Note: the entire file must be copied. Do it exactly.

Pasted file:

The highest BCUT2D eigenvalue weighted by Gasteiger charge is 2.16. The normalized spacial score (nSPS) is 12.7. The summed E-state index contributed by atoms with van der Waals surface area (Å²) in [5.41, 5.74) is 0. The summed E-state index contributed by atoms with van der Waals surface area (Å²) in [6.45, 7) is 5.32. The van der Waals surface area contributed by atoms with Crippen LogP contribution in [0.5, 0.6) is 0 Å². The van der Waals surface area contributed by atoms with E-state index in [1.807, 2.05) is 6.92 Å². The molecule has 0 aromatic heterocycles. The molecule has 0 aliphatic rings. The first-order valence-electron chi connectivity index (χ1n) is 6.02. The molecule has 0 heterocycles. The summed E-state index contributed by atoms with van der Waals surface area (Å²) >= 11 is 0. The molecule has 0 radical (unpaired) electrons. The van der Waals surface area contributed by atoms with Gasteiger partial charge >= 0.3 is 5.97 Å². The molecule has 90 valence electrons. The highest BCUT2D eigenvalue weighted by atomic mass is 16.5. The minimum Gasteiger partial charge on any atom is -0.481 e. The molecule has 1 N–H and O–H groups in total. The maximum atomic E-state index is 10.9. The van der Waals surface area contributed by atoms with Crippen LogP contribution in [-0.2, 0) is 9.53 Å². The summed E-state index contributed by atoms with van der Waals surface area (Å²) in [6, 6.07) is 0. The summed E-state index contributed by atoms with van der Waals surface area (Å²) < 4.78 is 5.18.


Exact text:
The highest BCUT2D eigenvalue weighted by Gasteiger charge is 2.16. The normalized spacial score (nSPS) is 12.7. The summed E-state index contributed by atoms with van der Waals surface area (Å²) in [5.41, 5.74) is 0. The summed E-state index contributed by atoms with van der Waals surface area (Å²) in [6.45, 7) is 5.32. The van der Waals surface area contributed by atoms with Crippen LogP contribution in [0.5, 0.6) is 0 Å². The van der Waals surface area contributed by atoms with E-state index in [1.807, 2.05) is 6.92 Å². The molecule has 0 aromatic heterocycles. The molecule has 0 aliphatic rings. The first-order valence-electron chi connectivity index (χ1n) is 6.02. The molecule has 0 heterocycles. The summed E-state index contributed by atoms with van der Waals surface area (Å²) >= 11 is 0. The molecule has 0 radical (unpaired) electrons. The van der Waals surface area contributed by atoms with Gasteiger partial charge >= 0.3 is 5.97 Å². The molecule has 90 valence electrons. The highest BCUT2D eigenvalue weighted by atomic mass is 16.5. The minimum Gasteiger partial charge on any atom is -0.481 e. The molecule has 1 N–H and O–H groups in total. The maximum atomic E-state index is 10.9. The van der Waals surface area contributed by atoms with Crippen LogP contribution in [-0.2, 0) is 9.53 Å². The summed E-state index contributed by atoms with van der Waals surface area (Å²) in [6, 6.07) is 0. The summed E-state index contributed by atoms with van der Waals surface area (Å²) < 4.78 is 5.18.